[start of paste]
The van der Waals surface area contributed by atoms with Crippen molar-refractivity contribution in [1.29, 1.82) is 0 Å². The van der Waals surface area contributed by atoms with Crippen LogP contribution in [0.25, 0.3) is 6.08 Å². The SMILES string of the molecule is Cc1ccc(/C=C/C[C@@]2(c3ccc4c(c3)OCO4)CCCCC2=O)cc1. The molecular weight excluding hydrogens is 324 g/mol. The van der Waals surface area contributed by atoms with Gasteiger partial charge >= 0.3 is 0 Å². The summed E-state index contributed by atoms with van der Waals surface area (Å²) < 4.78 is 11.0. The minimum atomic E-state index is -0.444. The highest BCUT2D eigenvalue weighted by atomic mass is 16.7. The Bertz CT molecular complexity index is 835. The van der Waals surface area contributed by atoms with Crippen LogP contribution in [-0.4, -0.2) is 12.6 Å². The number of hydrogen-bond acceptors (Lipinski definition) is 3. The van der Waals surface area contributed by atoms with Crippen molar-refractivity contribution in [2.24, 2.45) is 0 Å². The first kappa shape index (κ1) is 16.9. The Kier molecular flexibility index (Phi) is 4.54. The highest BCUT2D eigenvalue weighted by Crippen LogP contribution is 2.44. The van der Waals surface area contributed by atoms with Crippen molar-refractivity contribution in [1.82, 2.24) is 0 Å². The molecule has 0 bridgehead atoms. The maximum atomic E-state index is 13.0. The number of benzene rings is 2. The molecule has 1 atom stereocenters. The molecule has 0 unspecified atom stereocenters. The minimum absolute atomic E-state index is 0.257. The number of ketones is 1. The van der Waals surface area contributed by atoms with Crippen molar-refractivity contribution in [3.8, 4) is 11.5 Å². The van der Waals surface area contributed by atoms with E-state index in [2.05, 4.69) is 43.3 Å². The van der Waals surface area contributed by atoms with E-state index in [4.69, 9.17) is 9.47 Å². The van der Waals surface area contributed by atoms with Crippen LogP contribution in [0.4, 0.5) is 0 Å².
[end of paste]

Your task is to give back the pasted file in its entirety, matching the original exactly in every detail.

The van der Waals surface area contributed by atoms with Crippen molar-refractivity contribution in [1.29, 1.82) is 0 Å². The van der Waals surface area contributed by atoms with Crippen LogP contribution in [0.25, 0.3) is 6.08 Å². The SMILES string of the molecule is Cc1ccc(/C=C/C[C@@]2(c3ccc4c(c3)OCO4)CCCCC2=O)cc1. The molecular weight excluding hydrogens is 324 g/mol. The van der Waals surface area contributed by atoms with Gasteiger partial charge >= 0.3 is 0 Å². The summed E-state index contributed by atoms with van der Waals surface area (Å²) < 4.78 is 11.0. The minimum atomic E-state index is -0.444. The highest BCUT2D eigenvalue weighted by atomic mass is 16.7. The Bertz CT molecular complexity index is 835. The van der Waals surface area contributed by atoms with Crippen LogP contribution in [-0.4, -0.2) is 12.6 Å². The number of hydrogen-bond acceptors (Lipinski definition) is 3. The van der Waals surface area contributed by atoms with Crippen molar-refractivity contribution in [2.24, 2.45) is 0 Å². The first kappa shape index (κ1) is 16.9. The Kier molecular flexibility index (Phi) is 4.54. The highest BCUT2D eigenvalue weighted by Crippen LogP contribution is 2.44. The van der Waals surface area contributed by atoms with Crippen molar-refractivity contribution in [1.82, 2.24) is 0 Å². The molecule has 0 bridgehead atoms. The maximum atomic E-state index is 13.0. The number of benzene rings is 2. The molecule has 1 atom stereocenters. The molecule has 0 unspecified atom stereocenters. The minimum absolute atomic E-state index is 0.257. The number of ketones is 1. The van der Waals surface area contributed by atoms with Crippen molar-refractivity contribution in [3.8, 4) is 11.5 Å². The van der Waals surface area contributed by atoms with E-state index in [2.05, 4.69) is 43.3 Å². The van der Waals surface area contributed by atoms with E-state index in [4.69, 9.17) is 9.47 Å². The van der Waals surface area contributed by atoms with Crippen LogP contribution in [0.4, 0.5) is 0 Å².